Feb 6, 2013

Update: K-Fail: The *Other* Hot Water Problem--Explained Correctly

I have new information in my quest to solve the mystery of my hot water.

Apparently,  I was pretty close in my last assessment-- when I asserted that a limited volume of hot water could flow through my pipes to my shower. However, it has come to my attention (read: been helpfully explained to me by commenters at koreabridge.net) that my conclusion was not entirely accurate.

Here's how I understand it now:

Korean plumbing differs from American plumbing in one key way: Korean plumbing lacks a hot water tank.  I was operating under the assumption that I had one somewhere, which was the source of my hot water. But it turns out that Koreans heat up their water by running cold water on/over/through some sort of heating contraption. This means that you can't really "run out" of hot water. You can, however, have too much water running through the heater, which lowers its effectiveness.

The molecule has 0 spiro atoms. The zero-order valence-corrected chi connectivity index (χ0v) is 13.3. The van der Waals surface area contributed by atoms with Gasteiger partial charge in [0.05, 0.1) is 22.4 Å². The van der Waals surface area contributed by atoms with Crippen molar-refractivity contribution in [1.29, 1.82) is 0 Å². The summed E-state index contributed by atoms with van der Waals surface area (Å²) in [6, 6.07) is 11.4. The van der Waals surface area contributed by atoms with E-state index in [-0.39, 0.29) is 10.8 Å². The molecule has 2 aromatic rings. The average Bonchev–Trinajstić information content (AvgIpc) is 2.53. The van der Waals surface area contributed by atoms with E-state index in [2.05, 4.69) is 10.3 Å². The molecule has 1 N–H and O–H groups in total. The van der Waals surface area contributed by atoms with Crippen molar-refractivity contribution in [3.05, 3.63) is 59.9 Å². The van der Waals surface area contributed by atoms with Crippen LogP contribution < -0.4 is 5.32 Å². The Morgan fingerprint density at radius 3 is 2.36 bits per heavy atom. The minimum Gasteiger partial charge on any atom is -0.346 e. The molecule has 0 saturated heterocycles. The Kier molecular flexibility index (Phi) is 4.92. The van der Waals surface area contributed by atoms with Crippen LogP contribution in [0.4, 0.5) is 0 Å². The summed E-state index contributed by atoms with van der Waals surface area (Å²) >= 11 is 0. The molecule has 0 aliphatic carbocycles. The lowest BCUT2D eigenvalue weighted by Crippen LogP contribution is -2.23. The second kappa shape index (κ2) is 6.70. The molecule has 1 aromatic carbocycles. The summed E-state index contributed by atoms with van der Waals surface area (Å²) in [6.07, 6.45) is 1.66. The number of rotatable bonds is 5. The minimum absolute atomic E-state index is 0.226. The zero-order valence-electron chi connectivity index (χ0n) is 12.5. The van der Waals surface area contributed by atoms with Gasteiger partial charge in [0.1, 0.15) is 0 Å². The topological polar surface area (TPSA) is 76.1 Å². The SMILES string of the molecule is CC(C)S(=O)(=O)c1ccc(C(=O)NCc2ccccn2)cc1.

So my idea (and pretty graphs) about ideal water pressure vs maximum water pressure for any given shower temperature  was in the ballpark of correctness, but I was wrong about pipe diameter being the cause of the problem.

The moral of the story: you CAN have a hot shower. Just turn down the pressure.

1 comment:

  1. I'm guessing it's a combination boiler (combi boiler), like we have in the UK, which means we don't pay to heat water we're not using. I might need to adjust the pressure, my showers a little cool of late.